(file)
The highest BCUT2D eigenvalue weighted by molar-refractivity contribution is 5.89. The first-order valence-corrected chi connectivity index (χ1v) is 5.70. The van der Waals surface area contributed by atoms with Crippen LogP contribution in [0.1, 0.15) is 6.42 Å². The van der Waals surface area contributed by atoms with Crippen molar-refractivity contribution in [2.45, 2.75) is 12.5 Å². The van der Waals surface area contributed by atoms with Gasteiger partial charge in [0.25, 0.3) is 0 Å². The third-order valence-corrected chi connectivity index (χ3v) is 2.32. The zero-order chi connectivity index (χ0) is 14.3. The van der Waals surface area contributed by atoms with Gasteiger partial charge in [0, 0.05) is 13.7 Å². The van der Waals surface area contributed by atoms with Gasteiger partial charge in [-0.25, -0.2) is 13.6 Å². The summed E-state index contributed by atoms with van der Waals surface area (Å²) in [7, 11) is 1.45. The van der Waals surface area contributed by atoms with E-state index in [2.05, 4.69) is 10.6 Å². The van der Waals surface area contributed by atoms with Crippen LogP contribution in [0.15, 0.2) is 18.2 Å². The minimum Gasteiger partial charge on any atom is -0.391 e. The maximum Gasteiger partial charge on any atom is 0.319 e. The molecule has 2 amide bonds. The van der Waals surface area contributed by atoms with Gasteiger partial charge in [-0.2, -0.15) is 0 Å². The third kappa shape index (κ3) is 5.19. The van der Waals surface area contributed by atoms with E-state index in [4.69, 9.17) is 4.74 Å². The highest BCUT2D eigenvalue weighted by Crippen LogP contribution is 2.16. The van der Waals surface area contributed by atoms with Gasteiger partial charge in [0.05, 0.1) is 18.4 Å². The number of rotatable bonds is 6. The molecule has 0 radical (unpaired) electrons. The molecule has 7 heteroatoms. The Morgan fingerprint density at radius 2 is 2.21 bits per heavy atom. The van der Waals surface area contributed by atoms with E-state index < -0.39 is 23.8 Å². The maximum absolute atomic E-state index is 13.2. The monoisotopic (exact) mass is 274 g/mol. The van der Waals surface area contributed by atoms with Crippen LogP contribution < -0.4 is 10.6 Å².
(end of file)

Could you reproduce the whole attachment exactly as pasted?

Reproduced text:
The highest BCUT2D eigenvalue weighted by molar-refractivity contribution is 5.89. The first-order valence-corrected chi connectivity index (χ1v) is 5.70. The van der Waals surface area contributed by atoms with Crippen LogP contribution in [0.1, 0.15) is 6.42 Å². The van der Waals surface area contributed by atoms with Crippen molar-refractivity contribution in [2.45, 2.75) is 12.5 Å². The van der Waals surface area contributed by atoms with Gasteiger partial charge in [0.25, 0.3) is 0 Å². The third-order valence-corrected chi connectivity index (χ3v) is 2.32. The zero-order chi connectivity index (χ0) is 14.3. The van der Waals surface area contributed by atoms with Gasteiger partial charge in [0, 0.05) is 13.7 Å². The van der Waals surface area contributed by atoms with Gasteiger partial charge in [-0.25, -0.2) is 13.6 Å². The summed E-state index contributed by atoms with van der Waals surface area (Å²) in [7, 11) is 1.45. The van der Waals surface area contributed by atoms with E-state index in [2.05, 4.69) is 10.6 Å². The van der Waals surface area contributed by atoms with Crippen LogP contribution in [0.15, 0.2) is 18.2 Å². The minimum Gasteiger partial charge on any atom is -0.391 e. The maximum Gasteiger partial charge on any atom is 0.319 e. The molecule has 2 amide bonds. The van der Waals surface area contributed by atoms with Gasteiger partial charge in [-0.2, -0.15) is 0 Å². The third kappa shape index (κ3) is 5.19. The van der Waals surface area contributed by atoms with E-state index in [4.69, 9.17) is 4.74 Å². The highest BCUT2D eigenvalue weighted by Crippen LogP contribution is 2.16. The van der Waals surface area contributed by atoms with Gasteiger partial charge in [0.05, 0.1) is 18.4 Å². The number of rotatable bonds is 6. The molecule has 0 radical (unpaired) electrons. The molecule has 7 heteroatoms. The Morgan fingerprint density at radius 2 is 2.21 bits per heavy atom. The van der Waals surface area contributed by atoms with E-state index < -0.39 is 23.8 Å². The maximum absolute atomic E-state index is 13.2. The monoisotopic (exact) mass is 274 g/mol. The van der Waals surface area contributed by atoms with Crippen LogP contribution < -0.4 is 10.6 Å².